Whither Kenneth Anger? Has his signature hot temper withered into kind, grandfatherly wisdom? If the commentary tracks of the marvelous Films of Kenneth Anger Volume One and Films of Kenneth Anger Volume Two (Fantoma) are to be trusted, this is the case. But one can't be faulted for suspecting that Anger has consciously decided to favor restraint over verbal fireworks when discussing his films. "There will always be mysteries," he decrees near the end of the second disc's last moments, just after pointing out smoke from Lucifer Rising's burning script in one of the 1981 version's final shots, a lingering, distant gaze at colossi in upper Egypt.
To say that the DVD issuing of Anger's films has been long awaited would be an understatement. As months gave way to years, grumbles about what might be slowing or even permanently preventing the process mixed with a chorus of hopes regarding the film restoration efforts of Ross Lipman and the UCLA Film and Television Archive. Now that the restorations have been screened and the DVDs released, it's time to rain praise on Lipman. Not only has he directed his and UCLA's attention toward Anger and Charles Burnett two filmmakers whose non-Hollywood artistry would have deteriorated and vanished otherwise he's delivered superb restorations that will change the way you see classic works. Both Anger collections deserve a place next to the just-released Killer of Sheep: The Charles Burnett Collection (New Yorker Video/Milestone Cinematheque) as one of this year's most vital and rewarding DVD collections.
The Anger DVDs seem ordered according to a masculine-feminine divide, with volume one showcasing Hollywood and European pageantry, and volume two gravitating toward motorcycle machismo, rock 'n' roll, and the occult. One thing that becomes clear on watching both is that the films that benefit most from restoration aren't necessarily Anger's best known or most canonical. In volume one, 1953's Eaux d'Artifice truly seems born anew: what was once black and blurred now pulses with distinct energy. I once saw Anger berate a projectionist immediately after the movie was screened; at the time it seemed like a peevish diva display, but now I realize what the projectionist (working with an old print) was up against and why Anger was enraged by the overly dim images that had just been projected. By shooting in sunlight on black-and-white film with a red filter, he created a unique, electric blue nighttime hue.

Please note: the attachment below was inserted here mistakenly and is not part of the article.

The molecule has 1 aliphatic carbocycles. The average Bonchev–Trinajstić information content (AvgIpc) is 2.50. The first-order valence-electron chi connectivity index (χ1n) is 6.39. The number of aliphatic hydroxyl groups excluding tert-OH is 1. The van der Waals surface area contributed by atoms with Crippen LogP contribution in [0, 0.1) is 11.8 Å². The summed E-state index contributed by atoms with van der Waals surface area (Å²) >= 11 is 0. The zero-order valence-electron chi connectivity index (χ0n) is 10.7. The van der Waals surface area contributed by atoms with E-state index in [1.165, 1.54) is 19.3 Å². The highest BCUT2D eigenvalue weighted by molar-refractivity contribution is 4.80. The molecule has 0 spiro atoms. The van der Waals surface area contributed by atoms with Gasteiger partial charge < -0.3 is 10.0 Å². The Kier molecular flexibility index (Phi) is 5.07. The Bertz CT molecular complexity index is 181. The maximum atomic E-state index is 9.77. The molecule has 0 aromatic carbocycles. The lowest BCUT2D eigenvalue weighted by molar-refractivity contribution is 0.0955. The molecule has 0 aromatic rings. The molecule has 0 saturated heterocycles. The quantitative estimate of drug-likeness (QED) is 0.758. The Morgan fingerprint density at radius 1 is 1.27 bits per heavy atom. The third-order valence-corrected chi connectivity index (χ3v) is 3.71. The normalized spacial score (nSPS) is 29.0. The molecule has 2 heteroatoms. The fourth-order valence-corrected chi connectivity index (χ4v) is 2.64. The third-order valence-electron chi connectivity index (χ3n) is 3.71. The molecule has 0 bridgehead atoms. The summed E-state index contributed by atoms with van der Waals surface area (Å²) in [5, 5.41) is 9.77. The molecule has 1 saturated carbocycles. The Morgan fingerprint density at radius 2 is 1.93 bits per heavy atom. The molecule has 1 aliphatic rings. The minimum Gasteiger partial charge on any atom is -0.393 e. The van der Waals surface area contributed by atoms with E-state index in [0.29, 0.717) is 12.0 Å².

If it were merely crude, Eaux d'Artifice would be the ultimate water-sports fantasy, culminating in perhaps the longest and most gorgeous money shot in the history of film. (After using a totem as a hard-on in 1947's Fireworks, Anger rendered sexuality through playful metaphor or the more direct hint of nude eroticism.) Simply put, it's resplendent: in an extended pure-light-and-dark passage that echoes a hand-marked moment in Fireworks, Anger almost allows nature to do the drawing. The streams of water from the baroque fountains of Tivoli Gardens are Anger's chief material, creating an effect that's a more dynamic femme foreshadowing or Euroecho of Jackson Pollock's action painting.
They run hot, then cold, then hot again, but jewel-like strings or streams continuously run and spill through Anger's films, from the slo-mo-homo(genized) milky money shots of Fireworks in which fire also blazes next to the reflective surface of water to the beaded dresses of 1949's Puce Moment, through Eaux d'Artifice, to the snakelike lava flows and volcanic eruptions of Lucifer Rising. This love of ornamentation in motion might reach a hallucinogenic delirium in 1954's Inauguration of the Pleasure Dome, in which Samson de Brier literally swallows a series of jewels.